At 01:39 PM 4/9/00 -0800, ned(_dot_)freed(_at_)innosoft(_dot_)com wrote:
> However, I am
> fully in agreement that interception proxies imposed anyplace other
> than either endpoint of the connection is a Bad Idea, because a third
Exactly. And after having read this specification, I also think these issues
are glossed over.
> I'd have to vote against progressing it without language making this
> distinction as clear as possible.
Agreed. I think the right thing to do at this point is to revise the
specification. One possible approach, and the one I'd prefer, is to simply
for NECP to only be used on the server side. Alternately, the distinction of
Let's remember that a major goal of these facilities is to get a user to a
server that is 'close' to the user. Having interception done only at
distant, localized server farm facilities will not achieve that goal.
Further, I'm unclear about the architectural difference between (and
apologies if things don't quite line up):
client --> Internet -> ISP -> Intercept -> subnet1 -> Server1
-> subnet2 -> Server2
-> subnet3 -> Server3
client --> Internet -> ISP -> Intercept -> Internet -> Server1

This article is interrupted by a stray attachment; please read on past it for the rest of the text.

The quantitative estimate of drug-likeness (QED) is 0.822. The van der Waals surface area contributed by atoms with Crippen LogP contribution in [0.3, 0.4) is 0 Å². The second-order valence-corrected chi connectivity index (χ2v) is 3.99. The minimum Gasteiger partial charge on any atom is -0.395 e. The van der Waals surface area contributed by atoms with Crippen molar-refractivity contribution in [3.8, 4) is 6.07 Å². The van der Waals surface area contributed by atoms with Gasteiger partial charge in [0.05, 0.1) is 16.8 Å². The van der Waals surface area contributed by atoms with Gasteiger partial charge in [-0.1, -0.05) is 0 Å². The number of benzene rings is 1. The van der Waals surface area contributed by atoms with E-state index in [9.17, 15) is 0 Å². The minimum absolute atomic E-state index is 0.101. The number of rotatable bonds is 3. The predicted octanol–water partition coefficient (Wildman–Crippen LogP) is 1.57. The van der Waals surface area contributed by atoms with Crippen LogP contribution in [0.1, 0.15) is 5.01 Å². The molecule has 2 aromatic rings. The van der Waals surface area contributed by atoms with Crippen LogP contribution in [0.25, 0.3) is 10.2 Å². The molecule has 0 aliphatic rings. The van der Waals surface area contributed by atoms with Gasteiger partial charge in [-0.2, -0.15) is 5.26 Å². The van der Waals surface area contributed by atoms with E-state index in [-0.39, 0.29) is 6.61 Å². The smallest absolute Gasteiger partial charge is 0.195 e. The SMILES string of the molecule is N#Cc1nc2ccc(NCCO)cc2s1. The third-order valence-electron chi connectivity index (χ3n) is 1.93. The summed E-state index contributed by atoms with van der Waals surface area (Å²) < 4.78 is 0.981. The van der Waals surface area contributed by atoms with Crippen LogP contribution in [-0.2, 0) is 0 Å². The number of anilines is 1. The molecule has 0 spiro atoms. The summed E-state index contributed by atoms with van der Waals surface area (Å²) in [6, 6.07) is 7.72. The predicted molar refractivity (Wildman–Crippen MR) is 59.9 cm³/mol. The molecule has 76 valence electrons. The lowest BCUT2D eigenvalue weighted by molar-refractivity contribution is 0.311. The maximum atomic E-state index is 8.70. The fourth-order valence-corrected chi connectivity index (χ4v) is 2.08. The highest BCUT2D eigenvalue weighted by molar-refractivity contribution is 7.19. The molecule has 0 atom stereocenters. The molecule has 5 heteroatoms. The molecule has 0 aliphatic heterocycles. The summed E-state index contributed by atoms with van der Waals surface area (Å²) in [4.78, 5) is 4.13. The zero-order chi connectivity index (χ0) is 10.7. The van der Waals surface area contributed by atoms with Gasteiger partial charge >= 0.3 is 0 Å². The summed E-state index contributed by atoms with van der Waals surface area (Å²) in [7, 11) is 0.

-> Internet -> Server2
-> Internet -> Server3
the location of the service could be made clearer and the perils of arbitrary
intermediate use spelled out.
Perhaps the issue is not location, but coherent administration?
I also see some technical issues in the protocol itself. For example, the
performance metric set seems inadequate, at least based on my past experience
with other load balancing systems. OTOH, the set is extensible, so this
could be corrected fairly easily.
This would seem to walk down the path of considering this spec as a BASIS
for pursuing a standard?
(The usual caveats, proscriptions, etc. apply with respect to IETF change
control. What we see now is likely not what they will get later...)
However, I don't see any of these technical issues as impediments to
publication as informational or experimental.
Dave Crocker <dcrocker(_at_)brandenburg(_dot_)com>
Brandenburg Consulting <www.brandenburg.com>
Tel: +1.408.246.8253, Fax: +1.408.273.6464
675 Spruce Drive, Sunnyvale, CA 94086 USA